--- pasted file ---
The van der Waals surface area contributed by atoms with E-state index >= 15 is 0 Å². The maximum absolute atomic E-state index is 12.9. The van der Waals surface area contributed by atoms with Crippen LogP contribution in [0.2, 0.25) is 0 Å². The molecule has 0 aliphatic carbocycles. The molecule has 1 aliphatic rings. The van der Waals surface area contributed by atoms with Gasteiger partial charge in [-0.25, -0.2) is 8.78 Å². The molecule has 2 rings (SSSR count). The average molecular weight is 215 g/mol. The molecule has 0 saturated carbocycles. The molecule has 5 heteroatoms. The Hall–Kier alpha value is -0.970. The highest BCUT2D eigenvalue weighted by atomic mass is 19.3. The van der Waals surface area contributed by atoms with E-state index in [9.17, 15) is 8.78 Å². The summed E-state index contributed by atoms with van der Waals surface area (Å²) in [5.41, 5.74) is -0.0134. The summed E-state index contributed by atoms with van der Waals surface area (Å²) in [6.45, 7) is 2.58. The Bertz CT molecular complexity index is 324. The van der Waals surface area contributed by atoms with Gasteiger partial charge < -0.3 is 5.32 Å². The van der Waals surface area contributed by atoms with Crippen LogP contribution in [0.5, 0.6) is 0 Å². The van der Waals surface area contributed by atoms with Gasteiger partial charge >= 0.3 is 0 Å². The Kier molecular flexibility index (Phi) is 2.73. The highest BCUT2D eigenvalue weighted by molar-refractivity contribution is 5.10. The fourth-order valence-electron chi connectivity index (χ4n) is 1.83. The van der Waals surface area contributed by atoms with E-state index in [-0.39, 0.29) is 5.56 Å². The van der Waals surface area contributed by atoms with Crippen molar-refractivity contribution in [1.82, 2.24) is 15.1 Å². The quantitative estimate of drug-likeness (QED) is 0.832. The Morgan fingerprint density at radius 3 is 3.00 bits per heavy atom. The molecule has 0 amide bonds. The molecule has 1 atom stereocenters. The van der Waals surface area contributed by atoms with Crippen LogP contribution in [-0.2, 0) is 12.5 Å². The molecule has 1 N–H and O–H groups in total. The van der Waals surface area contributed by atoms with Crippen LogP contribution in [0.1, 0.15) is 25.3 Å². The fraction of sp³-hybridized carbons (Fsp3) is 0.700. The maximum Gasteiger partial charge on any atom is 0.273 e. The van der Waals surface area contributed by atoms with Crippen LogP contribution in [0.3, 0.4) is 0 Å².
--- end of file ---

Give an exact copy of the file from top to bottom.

The van der Waals surface area contributed by atoms with E-state index >= 15 is 0 Å². The maximum absolute atomic E-state index is 12.9. The van der Waals surface area contributed by atoms with Crippen LogP contribution in [0.2, 0.25) is 0 Å². The molecule has 0 aliphatic carbocycles. The molecule has 1 aliphatic rings. The van der Waals surface area contributed by atoms with Gasteiger partial charge in [-0.25, -0.2) is 8.78 Å². The molecule has 2 rings (SSSR count). The average molecular weight is 215 g/mol. The molecule has 0 saturated carbocycles. The molecule has 5 heteroatoms. The Hall–Kier alpha value is -0.970. The highest BCUT2D eigenvalue weighted by atomic mass is 19.3. The van der Waals surface area contributed by atoms with E-state index in [9.17, 15) is 8.78 Å². The summed E-state index contributed by atoms with van der Waals surface area (Å²) in [5.41, 5.74) is -0.0134. The summed E-state index contributed by atoms with van der Waals surface area (Å²) in [6.45, 7) is 2.58. The Bertz CT molecular complexity index is 324. The van der Waals surface area contributed by atoms with Gasteiger partial charge < -0.3 is 5.32 Å². The van der Waals surface area contributed by atoms with Crippen LogP contribution in [0.5, 0.6) is 0 Å². The van der Waals surface area contributed by atoms with Gasteiger partial charge >= 0.3 is 0 Å². The Kier molecular flexibility index (Phi) is 2.73. The highest BCUT2D eigenvalue weighted by molar-refractivity contribution is 5.10. The fourth-order valence-electron chi connectivity index (χ4n) is 1.83. The van der Waals surface area contributed by atoms with E-state index in [-0.39, 0.29) is 5.56 Å². The van der Waals surface area contributed by atoms with Crippen molar-refractivity contribution in [1.82, 2.24) is 15.1 Å². The quantitative estimate of drug-likeness (QED) is 0.832. The Morgan fingerprint density at radius 3 is 3.00 bits per heavy atom. The molecule has 0 amide bonds. The molecule has 1 atom stereocenters. The van der Waals surface area contributed by atoms with Crippen LogP contribution in [-0.2, 0) is 12.5 Å². The molecule has 1 N–H and O–H groups in total. The van der Waals surface area contributed by atoms with Crippen LogP contribution in [0.1, 0.15) is 25.3 Å². The fraction of sp³-hybridized carbons (Fsp3) is 0.700. The maximum Gasteiger partial charge on any atom is 0.273 e. The van der Waals surface area contributed by atoms with Crippen LogP contribution in [0.3, 0.4) is 0 Å².